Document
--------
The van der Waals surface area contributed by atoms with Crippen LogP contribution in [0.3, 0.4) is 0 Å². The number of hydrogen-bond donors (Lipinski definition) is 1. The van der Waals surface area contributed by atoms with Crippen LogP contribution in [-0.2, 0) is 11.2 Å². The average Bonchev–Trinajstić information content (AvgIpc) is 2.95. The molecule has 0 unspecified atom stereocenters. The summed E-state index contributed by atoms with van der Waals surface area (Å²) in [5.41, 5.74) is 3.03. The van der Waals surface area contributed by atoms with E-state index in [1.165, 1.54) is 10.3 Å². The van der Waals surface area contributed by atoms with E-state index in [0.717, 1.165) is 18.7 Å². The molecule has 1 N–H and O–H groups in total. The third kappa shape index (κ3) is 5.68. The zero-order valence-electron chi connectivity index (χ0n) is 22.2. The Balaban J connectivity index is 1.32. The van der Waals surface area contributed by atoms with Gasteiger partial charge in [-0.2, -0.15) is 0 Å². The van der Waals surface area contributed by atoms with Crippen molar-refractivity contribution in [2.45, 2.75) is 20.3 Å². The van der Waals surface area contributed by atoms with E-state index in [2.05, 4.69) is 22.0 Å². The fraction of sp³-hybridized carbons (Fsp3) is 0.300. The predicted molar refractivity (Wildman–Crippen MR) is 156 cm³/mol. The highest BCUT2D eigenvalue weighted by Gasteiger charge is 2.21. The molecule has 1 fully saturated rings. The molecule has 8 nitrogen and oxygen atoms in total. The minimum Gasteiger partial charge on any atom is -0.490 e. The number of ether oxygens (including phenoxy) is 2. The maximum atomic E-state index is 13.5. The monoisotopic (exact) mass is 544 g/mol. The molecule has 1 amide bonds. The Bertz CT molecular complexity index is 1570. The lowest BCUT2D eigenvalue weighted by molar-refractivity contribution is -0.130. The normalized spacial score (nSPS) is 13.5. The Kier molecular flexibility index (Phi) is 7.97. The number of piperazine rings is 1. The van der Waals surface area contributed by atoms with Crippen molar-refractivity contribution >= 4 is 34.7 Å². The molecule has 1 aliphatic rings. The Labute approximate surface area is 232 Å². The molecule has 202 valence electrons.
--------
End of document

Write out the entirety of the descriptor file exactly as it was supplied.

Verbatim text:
The van der Waals surface area contributed by atoms with Crippen LogP contribution in [0.3, 0.4) is 0 Å². The number of hydrogen-bond donors (Lipinski definition) is 1. The van der Waals surface area contributed by atoms with Crippen LogP contribution in [-0.2, 0) is 11.2 Å². The average Bonchev–Trinajstić information content (AvgIpc) is 2.95. The molecule has 0 unspecified atom stereocenters. The summed E-state index contributed by atoms with van der Waals surface area (Å²) in [5.41, 5.74) is 3.03. The van der Waals surface area contributed by atoms with E-state index in [1.165, 1.54) is 10.3 Å². The van der Waals surface area contributed by atoms with E-state index in [0.717, 1.165) is 18.7 Å². The molecule has 1 N–H and O–H groups in total. The third kappa shape index (κ3) is 5.68. The zero-order valence-electron chi connectivity index (χ0n) is 22.2. The Balaban J connectivity index is 1.32. The van der Waals surface area contributed by atoms with Gasteiger partial charge in [-0.2, -0.15) is 0 Å². The van der Waals surface area contributed by atoms with Crippen molar-refractivity contribution in [2.45, 2.75) is 20.3 Å². The van der Waals surface area contributed by atoms with E-state index in [2.05, 4.69) is 22.0 Å². The fraction of sp³-hybridized carbons (Fsp3) is 0.300. The predicted molar refractivity (Wildman–Crippen MR) is 156 cm³/mol. The highest BCUT2D eigenvalue weighted by Gasteiger charge is 2.21. The molecule has 1 fully saturated rings. The molecule has 8 nitrogen and oxygen atoms in total. The minimum Gasteiger partial charge on any atom is -0.490 e. The number of ether oxygens (including phenoxy) is 2. The maximum atomic E-state index is 13.5. The monoisotopic (exact) mass is 544 g/mol. The molecule has 1 amide bonds. The Bertz CT molecular complexity index is 1570. The lowest BCUT2D eigenvalue weighted by molar-refractivity contribution is -0.130. The normalized spacial score (nSPS) is 13.5. The Kier molecular flexibility index (Phi) is 7.97. The number of piperazine rings is 1. The van der Waals surface area contributed by atoms with Crippen molar-refractivity contribution >= 4 is 34.7 Å². The molecule has 1 aliphatic rings. The Labute approximate surface area is 232 Å². The molecule has 202 valence electrons.